Workzone: Office martyrdom can backfire
There are martyrs to the faith, martyrs to a cause and martyrs to a principle. And then there are the martyrs to the water cooler.
We all know them. The colleague who is always working late to try to impress the boss. The one who sends those annoying late-night emails just to let the boss know he or she is working. The one who tries to butt into all of the big projects to, of course, win favor with the boss.
And the one who then has the nerve to complain about it all.
It doesn't have to be that way, Andrew Sassaman says.
Trying to be the office martyr -- whether because of fears of losing a job or to win favor with the boss -- is a recipe for stress, won't win you any popularity contests and can even backfire, said Mr. Sassaman, manager of the Pittsburgh branch of Robert Half International, a specialized staffing company.
"As a general rule, the office martyr is not incredibly disliked because they are hard workers, but they are not generally well-liked," he said.
If the goal is to increase your visibility on the job, there are better ways to do it than to take on more tasks than a hen-pecked husband or to constantly complain about how hard you are working.
In fact, one way to get favorable attention is not to take on the high-profile assignments, but the ones nobody else wants, Mr. Sassaman said.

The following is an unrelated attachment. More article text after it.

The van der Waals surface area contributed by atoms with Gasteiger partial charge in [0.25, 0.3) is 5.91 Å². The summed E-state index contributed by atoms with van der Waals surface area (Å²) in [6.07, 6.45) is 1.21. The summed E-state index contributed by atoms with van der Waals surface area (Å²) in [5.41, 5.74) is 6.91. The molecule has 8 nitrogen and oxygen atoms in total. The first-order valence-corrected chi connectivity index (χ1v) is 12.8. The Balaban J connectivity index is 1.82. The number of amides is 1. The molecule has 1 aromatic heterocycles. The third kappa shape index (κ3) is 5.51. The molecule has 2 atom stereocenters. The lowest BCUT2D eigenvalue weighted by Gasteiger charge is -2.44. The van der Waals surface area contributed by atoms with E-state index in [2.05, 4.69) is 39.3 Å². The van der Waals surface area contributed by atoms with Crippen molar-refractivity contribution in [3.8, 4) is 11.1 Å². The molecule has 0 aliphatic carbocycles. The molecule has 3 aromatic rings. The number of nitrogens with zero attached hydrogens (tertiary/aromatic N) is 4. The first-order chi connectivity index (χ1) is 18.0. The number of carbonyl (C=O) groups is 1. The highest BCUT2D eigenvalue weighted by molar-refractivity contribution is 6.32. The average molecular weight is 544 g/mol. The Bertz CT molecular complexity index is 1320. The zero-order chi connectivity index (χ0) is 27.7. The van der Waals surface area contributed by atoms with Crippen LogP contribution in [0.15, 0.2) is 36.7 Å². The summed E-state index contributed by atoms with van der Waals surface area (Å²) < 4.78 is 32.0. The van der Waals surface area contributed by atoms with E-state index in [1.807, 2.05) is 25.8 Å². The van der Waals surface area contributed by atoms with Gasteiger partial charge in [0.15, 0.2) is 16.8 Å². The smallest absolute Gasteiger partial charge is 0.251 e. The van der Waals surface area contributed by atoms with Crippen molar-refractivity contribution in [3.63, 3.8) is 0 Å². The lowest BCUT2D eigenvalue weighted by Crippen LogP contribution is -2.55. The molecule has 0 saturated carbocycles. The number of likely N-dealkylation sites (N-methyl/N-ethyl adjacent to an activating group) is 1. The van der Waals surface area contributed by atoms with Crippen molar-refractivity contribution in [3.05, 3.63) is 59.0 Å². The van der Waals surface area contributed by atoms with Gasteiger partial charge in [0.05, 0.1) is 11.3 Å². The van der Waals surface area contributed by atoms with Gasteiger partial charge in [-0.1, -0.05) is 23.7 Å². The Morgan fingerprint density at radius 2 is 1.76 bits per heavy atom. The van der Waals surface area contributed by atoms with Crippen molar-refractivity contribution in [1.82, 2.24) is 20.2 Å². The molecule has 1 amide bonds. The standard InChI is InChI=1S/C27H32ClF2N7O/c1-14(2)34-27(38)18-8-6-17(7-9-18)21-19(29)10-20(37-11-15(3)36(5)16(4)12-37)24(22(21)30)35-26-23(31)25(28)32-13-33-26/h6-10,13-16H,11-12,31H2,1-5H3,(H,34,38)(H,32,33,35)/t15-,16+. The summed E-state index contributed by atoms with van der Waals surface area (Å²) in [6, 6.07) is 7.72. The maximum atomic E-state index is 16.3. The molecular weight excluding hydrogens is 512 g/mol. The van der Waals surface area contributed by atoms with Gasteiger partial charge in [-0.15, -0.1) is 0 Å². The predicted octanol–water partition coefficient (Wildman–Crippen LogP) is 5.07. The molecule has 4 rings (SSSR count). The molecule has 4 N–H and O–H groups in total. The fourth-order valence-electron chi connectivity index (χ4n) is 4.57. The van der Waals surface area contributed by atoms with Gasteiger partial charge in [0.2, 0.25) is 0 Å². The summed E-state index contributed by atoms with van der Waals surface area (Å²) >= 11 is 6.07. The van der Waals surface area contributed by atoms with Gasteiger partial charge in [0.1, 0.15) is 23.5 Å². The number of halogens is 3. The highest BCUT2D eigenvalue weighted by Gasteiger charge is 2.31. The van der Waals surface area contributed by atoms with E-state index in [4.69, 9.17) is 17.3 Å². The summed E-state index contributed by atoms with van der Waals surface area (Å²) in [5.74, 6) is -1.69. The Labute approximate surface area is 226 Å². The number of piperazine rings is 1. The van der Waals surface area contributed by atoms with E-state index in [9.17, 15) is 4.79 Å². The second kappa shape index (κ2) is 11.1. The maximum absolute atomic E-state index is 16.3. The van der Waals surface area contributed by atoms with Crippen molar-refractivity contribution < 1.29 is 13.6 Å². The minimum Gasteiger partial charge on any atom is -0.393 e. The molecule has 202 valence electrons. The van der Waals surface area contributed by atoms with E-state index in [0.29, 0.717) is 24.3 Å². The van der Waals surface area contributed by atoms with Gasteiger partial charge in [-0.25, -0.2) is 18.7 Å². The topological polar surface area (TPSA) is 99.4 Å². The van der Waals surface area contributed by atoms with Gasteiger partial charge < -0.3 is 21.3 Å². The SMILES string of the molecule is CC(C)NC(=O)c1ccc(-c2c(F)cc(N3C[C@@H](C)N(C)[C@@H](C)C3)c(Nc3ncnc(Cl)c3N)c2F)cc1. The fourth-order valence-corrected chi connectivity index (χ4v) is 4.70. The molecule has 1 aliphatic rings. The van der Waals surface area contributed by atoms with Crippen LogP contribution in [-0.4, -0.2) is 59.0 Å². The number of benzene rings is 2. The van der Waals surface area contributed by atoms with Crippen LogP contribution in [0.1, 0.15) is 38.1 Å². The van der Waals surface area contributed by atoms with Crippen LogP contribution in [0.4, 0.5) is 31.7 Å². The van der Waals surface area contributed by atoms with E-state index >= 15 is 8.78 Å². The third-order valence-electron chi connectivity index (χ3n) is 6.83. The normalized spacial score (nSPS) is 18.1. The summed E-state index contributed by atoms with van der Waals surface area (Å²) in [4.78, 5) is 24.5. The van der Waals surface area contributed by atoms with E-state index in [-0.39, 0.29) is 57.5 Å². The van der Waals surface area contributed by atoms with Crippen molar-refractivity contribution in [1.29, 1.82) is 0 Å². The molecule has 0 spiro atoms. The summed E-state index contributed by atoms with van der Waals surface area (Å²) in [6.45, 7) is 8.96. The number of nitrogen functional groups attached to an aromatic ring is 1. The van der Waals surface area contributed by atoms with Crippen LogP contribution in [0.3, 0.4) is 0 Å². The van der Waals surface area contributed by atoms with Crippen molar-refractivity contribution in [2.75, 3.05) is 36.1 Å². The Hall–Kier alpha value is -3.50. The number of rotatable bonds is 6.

"Typically, the office martyr wants to do the biggest and best. You can get recognition without becoming a martyr by taking on some of those nonhigh-profile projects," he said.
And rather than trying to curry favor by working alone and doing it all, you might want to become more of a team player. It might do more to save your job than going it alone, Mr. Sassaman said.
"We've found that someone who is an integral part of a team is much more likely to keep a job than someone who is that lone ranger, someone who thinks they're going to do everything on their own," he said.
It also helps to give thanks to those who work with you rather than taking all the credit yourself. By being a team player it shows that "you can work with anyone at any time," while those who try to go it alone may not be seen "as useful to the organization as a whole" in the long run, he said.
Another key to staying visible is to keep in touch with the boss when you're doing difficult or lengthy projects. Provide your supervisor with status reports and let him know when you've completed parts of the assignment or the entire project.
And rather than exhausting yourself on the job, it's important to balance your work and home life. You should take breaks to recharge and regroup, Mr. Sassaman said.
Those who don't "always feel overwhelmed, always feel behind. That adds to the stress level. The more stress you have, the more likely you are to make a mistake," he noted.
One way to add more balance, he added, is to ask for help on the job.
It might not be the office martyr's way of doing things, but it is the right thing to do.
First Published September 2, 2012 12:00 am